The Medical Physics Program at the University of Wisconsin began in 1958 when John R. Cameron (then a junior faculty member in the Physics Department) became interested in a program in nuclear medicine and started a collaboration with Dr. Halvor Vermund in the U.W. Department of Radiology. Dr. Cameron soon began attracting physics students to study and do research with him in various areas of medical physics.
Figure 1 John Cameron (left) soon after his appointment to the Radiology faculty.
This program accelerated after he obtained a research grant from the Atomic Energy Commission to study thermoluminescent dosimeters. By 1966 he had guided students to the completion of 11 M.S. degrees and 1 Ph.D. The degree was granted either in Physics or in Radiological Sciences, which at the time was a section of the UW Radiology Department. Early students in Radiological Sciences took advanced Physics courses, wrote the physics qualifier exam, and earned their master’s degree in Physics before working towards the PhD in either Radiological Sciences or Physics.
Figure 2 New faculty Charles Mistretta with then Physics graduate student Fred Kelcz posing as the subject in a K-edge subtraction x-ray experiment.
Dr. Cameron also began to create positions for other faculty members, and in 1981 the Medical Physics Section of the Department of Radiology included 17 faculties and collateral faculty in the various medical physics subspecialties. A spectrum of graduate courses, many cross-listed with Human Oncology, Physics or Nuclear Engineering, had been formed. Courses and clinical training covered all areas of both diagnostic and therapeutic medical physics as well as health physics.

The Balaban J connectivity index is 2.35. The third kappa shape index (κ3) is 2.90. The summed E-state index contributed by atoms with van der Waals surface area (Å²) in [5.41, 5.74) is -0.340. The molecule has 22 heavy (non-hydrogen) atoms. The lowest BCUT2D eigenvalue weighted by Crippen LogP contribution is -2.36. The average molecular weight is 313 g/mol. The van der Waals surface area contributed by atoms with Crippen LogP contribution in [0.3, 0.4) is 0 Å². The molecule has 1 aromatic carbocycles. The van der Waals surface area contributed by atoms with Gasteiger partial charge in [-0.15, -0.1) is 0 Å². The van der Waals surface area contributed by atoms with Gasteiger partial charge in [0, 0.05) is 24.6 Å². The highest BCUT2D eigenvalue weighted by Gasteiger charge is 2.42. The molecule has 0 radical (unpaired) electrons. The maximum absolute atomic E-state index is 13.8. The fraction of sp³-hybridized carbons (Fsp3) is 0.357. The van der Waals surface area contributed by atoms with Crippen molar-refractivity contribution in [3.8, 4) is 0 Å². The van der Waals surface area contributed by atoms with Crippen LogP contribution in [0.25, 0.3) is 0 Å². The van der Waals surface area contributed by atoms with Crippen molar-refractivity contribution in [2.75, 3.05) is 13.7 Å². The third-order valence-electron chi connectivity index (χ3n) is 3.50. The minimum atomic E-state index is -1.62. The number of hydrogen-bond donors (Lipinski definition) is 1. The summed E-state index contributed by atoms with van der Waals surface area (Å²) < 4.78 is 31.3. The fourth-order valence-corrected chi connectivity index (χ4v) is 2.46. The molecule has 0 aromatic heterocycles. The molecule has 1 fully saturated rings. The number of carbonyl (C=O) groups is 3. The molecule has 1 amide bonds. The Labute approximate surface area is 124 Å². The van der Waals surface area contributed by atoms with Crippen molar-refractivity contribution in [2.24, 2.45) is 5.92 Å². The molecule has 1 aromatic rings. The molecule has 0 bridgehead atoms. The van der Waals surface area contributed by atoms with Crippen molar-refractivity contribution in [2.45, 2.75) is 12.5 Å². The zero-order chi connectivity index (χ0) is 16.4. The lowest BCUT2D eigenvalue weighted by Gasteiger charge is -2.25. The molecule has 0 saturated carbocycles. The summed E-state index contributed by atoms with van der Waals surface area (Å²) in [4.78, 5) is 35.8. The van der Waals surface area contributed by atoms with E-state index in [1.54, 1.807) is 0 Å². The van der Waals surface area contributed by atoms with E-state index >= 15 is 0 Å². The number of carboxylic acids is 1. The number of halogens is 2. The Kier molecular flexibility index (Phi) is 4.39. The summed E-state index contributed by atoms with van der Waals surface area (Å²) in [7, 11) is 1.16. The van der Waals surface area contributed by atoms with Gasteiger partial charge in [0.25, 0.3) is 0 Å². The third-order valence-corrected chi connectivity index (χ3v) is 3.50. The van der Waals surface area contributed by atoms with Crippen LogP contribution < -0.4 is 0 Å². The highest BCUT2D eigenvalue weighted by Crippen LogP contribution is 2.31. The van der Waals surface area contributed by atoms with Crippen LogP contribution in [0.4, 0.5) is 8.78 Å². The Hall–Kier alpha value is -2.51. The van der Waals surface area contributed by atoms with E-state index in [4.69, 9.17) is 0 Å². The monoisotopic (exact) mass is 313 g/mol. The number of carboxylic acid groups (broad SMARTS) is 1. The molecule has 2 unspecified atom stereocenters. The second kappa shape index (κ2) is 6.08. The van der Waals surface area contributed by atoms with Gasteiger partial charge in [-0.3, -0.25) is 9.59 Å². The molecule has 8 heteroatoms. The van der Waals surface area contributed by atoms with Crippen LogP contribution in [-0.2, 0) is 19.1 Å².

Also in 1981, a new freestanding Department of Medical Physics was created in the U.W. School of Medicine and Public Health. Most faculty members retained partial appointments either in Radiology or Human Oncology along with their appointments in the new department. The number of medical physics Ph.D.’s averaged four a year during this period, while a similar number of students completed their studies with a Medical Physics Master’s Degree.
The department obtained CAMPEP accreditation in 1988. UW Medical Physics, along with Wayne State University, were the first medical physics programs in the world to attain this level of recognition.
In 2008 the department moved to its present location in the Wisconsin Institutes for Medical Research, or WIMR. WIMR is adjacent to the UW Hospitals on the westernmost part of the University of Wisconsin campus. The move united the department for the first time since 1978 when the “new” UW Hospitals and Clinics were occupied, with some medical physics groups also moving to that facility while the majority of the department remained on the central campus. WIMR provides faculty offices, student carrels, conference rooms, and extensive imaging and therapy labs.
Dr. Cameron served as Department Chair from 1981 to 1985, when he retired to an active emeritus professor status. Herb Attix assumed the Chair until his retirement to emeritus status in May 1987 when Professor Paul M. DeLuca, Jr., became Chairman. Paul’s tenure as Chair extended through December 1998, at which time he accepted the position of Associate Dean of Graduate Studies and Vice Dean of the UW School of Medicine and Public Health, and later Provost of the University of Wisconsin. Professor James A. Zagzebski was selected as chair in 1998 and served through August 2013, when he changed to emeritus status. Professor Edward Jackson was recruited as chair in 2013.
In 2020, Dr. Timothy Hall became interim chair.